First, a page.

On Wed, Apr 23, 2008 at 11:01 AM, Clement Ow
<clement.ow / asia.bnpparibas.com> wrote:
> > Can you post the smallest example that fails? Do you have files with
>  > different date formats?
>  >
>  > Jesus.
>
>
>     delete_date = DateTime.now - delete
>
>     regexp = Regexp.compile(/(\d\d)(\d\d)(\d\d\d\d)/)
>
>
>
>     fileData = Struct.new(:name, :size)
>     deleted_files = []
>
>     folders.each do |folder|
>       Dir.glob(folder+"/*") do |file|
>       puts match = regexp.match(File.basename(file))
>         if match
>           file_date = DateTime.strptime(match[1] , fmt='%d%M%Y')
>
>           size = (File.size(file))/1024
>           if delete_date > file_date
>             deleted_files << fileData.new(file,size)
>             FileUtils.rm_r file
>             if File.exist?(file)==false
>               puts "Files/Folders deleted: #{file} size: #{size} KB"
>               end #if
>             end #if
>         end #if
>       end #do
>     end #each
>   end #if
>  end #delFiles
>
>  >>it'll show this error:
>
> c:/ruby/lib/ruby/1.8/date.rb:1536:in `new_by_frags': invalid date
>  (ArgumentError
>  )
>         from c:/ruby/lib/ruby/1.8/date.rb:1563:in `strptime'
>
>         from testing.conf.rb:166:in `delFiles'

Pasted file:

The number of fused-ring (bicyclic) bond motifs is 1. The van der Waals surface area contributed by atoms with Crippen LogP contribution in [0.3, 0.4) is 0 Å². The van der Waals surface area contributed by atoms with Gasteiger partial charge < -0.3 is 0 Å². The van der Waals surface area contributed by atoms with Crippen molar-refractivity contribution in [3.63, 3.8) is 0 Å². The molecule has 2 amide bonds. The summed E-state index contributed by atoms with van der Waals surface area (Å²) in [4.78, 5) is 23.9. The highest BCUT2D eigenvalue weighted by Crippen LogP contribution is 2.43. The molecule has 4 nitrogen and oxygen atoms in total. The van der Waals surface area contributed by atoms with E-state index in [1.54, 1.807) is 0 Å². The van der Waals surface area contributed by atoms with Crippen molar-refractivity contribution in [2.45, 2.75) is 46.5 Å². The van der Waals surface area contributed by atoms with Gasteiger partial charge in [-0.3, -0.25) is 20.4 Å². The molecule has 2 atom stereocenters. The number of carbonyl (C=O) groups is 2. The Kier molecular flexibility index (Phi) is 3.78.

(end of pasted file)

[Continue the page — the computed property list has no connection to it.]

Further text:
>
>  >>I do have files with different date formats, but the format yyyymmdd works when i use DateTime.parse maybe
> because DateTime accepts this format?

Yes, that's exactly the issue.

> however if i use strptime it also cant work. Any help will be greatly appreciated =)

If you have files with different formats, you will have to know which
format each file is, because DateTime.parse is expecting yyyymmdd,
while strptime is expecting whatever format you pass it, but only one
format. If the dates are current dates, and are only these two formats
(yyyymmdd or ddmmyyyy) I think this is safe:

regexp = /(\d{8})/
match = regexp.match(file_name)
file_date = nil
begin
  file_date = DateTime.parse(match[1])
rescue ArgumentError
  file_date = DateTime.strptime(match[1], "%d%M%Y")
end

However, if you have arbitrary dates, this can lead to unexpected
results. For example:

19011902

will result in 1901-19-02 while maybe you meant 19-01-1902.
Also, I think the above is safe because the century (20xx for the
year) is not a valid month, but there might be some corner case I
haven't realized.

Jesus.